Department Store flagship straddles a busy intersection, twin Zaras sit close to each other, along with two Uniqlos and two H&Ms lest any potential shopper find it discouraging to have to walk more than a block. This is precisely where Joe Fresh is opening its first Korean store, a 4,000-square-foot shop on two levels smack dab in the midst of this mass retail mayhem. It is a bold move to elbow into this highly competitive arena with an entirely unknown brand, but, according to Mimran, if you want to be in the game at all, you had better play to win. “The players in our segment are all big international players,” says Mimran, whose local partners, Origin & Co., plan to open another 10 Joe Fresh stores in South Korea over the next six to eight months. “You have to go big, totally saturate and make a statement in order to be able to pierce the consumer’s mind.”
Heaven knows the Korean consumer has no lack of choice when it comes to the fashion retail experience. In the maze of pedestrian alleys around Myeong-dong, I join the constant flow of It boys in skinny jeans and fashionable girls in marine stripes and bobbed hair scoping the latest offerings at the world’s most recognizable high-street brands, as well as fashion-forward Korean ones such as the Scandi-sounding “concept store” Åland and the wonderfully named 8 Seconds (basically the maximum staying power here of even the most compelling fashion trend). And the madness for acquisition is hardly confined to this district. This sprawling city of 9.8 million stretches for madly gridlocked, pedestrian-jammed acres of purchasing opportunity, from the elaborately designed temples in Cheongdam-dong for Dior, Givenchy and 10 Corso Como to boutique-crammed districts such as the rocking Itaewon, where edgy local talent like Jain Song and Steve J & Yoni P hold sway. There are luxe designer department stores and the Galleria, where well-heeled Chinese shoppers flock straight from Incheon International Airport to drop wads of cash on the latest from Lanvin, Rick Owens and Christian Louboutin (and at premium prices). There are also night markets like Dongdaemun—where at 11 p.m. on a Saturday, droves of hand-holding couples in matching trendy outfits grab at cute tops and bags as if their future lives together depended on it—and emerging designer kiosks in vast vertical malls set up like bazaars with themed floors like “character casual,” “hot club” and the perplexing “art street.” I meet one kid named Devon who has come all the way from L.A. to help set up a pop-up in Lotte Department Store of a street-smart line called Ro & De, owned by his parents, Billy and Jenny Kang. It was a smart move, given that the label’s hummingbird-print bomber jacket has been photographed on the most trendsetting K-pop stars—which for Ro & De basically means money.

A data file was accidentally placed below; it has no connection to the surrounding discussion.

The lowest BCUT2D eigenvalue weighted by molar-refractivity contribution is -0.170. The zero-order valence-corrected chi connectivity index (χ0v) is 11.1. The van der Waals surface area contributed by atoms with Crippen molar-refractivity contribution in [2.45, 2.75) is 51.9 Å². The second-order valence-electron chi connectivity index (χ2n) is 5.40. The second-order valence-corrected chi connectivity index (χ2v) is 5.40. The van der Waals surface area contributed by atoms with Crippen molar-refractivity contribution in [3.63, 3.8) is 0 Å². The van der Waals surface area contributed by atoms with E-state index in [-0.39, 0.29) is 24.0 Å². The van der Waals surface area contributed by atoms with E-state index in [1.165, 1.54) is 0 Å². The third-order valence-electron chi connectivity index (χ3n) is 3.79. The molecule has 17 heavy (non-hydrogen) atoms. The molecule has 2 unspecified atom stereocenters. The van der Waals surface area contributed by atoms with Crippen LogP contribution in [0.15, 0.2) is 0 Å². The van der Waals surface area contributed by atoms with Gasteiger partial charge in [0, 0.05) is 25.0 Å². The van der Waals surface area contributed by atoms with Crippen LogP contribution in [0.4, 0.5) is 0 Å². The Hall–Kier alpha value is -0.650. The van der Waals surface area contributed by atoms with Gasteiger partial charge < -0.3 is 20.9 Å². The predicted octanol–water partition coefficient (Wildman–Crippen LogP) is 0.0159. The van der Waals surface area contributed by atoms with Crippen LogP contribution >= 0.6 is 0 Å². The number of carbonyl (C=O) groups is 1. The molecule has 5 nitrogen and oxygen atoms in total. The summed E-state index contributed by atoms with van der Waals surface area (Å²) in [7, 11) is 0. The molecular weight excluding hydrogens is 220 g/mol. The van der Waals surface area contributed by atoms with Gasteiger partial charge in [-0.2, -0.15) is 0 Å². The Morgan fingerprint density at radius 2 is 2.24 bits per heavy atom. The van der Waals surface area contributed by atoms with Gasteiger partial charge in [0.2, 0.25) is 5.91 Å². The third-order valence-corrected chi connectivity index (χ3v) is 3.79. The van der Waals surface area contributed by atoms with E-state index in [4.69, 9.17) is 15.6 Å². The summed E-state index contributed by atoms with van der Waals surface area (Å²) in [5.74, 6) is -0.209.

Backstage before the first show, it’s like a scene from Sofia Coppola’s Lost in Translation. Style director Adrienne Shoom is running around trying to get the makeup artists to give the Korean models the signature Joe Fresh clean look, but nobody among the dressers and makeup artists speaks English. And yet somehow it all comes together on a sweltering afternoon. As Insta-crowds suddenly gather, the rows of waiting cameras snap away at the arriving K-stars in their own takes on Joe Fresh Spring 2014. After the Korean models kill it on the runway, the fact that nobody here had ever even heard the words Joe Fresh before (or really had any impression of their significance) seems suddenly beside the point.